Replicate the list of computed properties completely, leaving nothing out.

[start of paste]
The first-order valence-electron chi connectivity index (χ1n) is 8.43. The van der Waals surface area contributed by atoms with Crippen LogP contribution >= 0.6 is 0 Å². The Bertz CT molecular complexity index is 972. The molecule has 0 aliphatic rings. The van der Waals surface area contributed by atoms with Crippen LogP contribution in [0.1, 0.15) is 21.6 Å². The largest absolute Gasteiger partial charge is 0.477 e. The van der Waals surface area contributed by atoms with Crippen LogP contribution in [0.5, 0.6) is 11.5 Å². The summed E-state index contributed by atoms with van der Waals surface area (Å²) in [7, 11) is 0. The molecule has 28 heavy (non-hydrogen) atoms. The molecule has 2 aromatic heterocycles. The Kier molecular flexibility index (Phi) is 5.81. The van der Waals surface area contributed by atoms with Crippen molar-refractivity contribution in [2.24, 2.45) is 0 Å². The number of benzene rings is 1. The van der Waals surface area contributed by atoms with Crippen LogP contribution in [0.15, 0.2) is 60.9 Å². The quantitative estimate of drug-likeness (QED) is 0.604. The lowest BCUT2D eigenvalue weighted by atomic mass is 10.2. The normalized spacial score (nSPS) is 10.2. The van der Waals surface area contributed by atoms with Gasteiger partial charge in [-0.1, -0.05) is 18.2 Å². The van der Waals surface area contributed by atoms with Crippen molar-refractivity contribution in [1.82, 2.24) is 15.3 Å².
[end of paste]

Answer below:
The first-order valence-electron chi connectivity index (χ1n) is 8.43. The van der Waals surface area contributed by atoms with Crippen LogP contribution >= 0.6 is 0 Å². The Bertz CT molecular complexity index is 972. The molecule has 0 aliphatic rings. The van der Waals surface area contributed by atoms with Crippen LogP contribution in [0.1, 0.15) is 21.6 Å². The largest absolute Gasteiger partial charge is 0.477 e. The van der Waals surface area contributed by atoms with Crippen LogP contribution in [0.5, 0.6) is 11.5 Å². The summed E-state index contributed by atoms with van der Waals surface area (Å²) in [7, 11) is 0. The molecule has 28 heavy (non-hydrogen) atoms. The molecule has 2 aromatic heterocycles. The Kier molecular flexibility index (Phi) is 5.81. The van der Waals surface area contributed by atoms with Crippen molar-refractivity contribution in [2.24, 2.45) is 0 Å². The number of benzene rings is 1. The van der Waals surface area contributed by atoms with Crippen LogP contribution in [0.15, 0.2) is 60.9 Å². The quantitative estimate of drug-likeness (QED) is 0.604. The lowest BCUT2D eigenvalue weighted by atomic mass is 10.2. The normalized spacial score (nSPS) is 10.2. The van der Waals surface area contributed by atoms with Gasteiger partial charge in [-0.1, -0.05) is 18.2 Å². The van der Waals surface area contributed by atoms with Crippen molar-refractivity contribution in [1.82, 2.24) is 15.3 Å².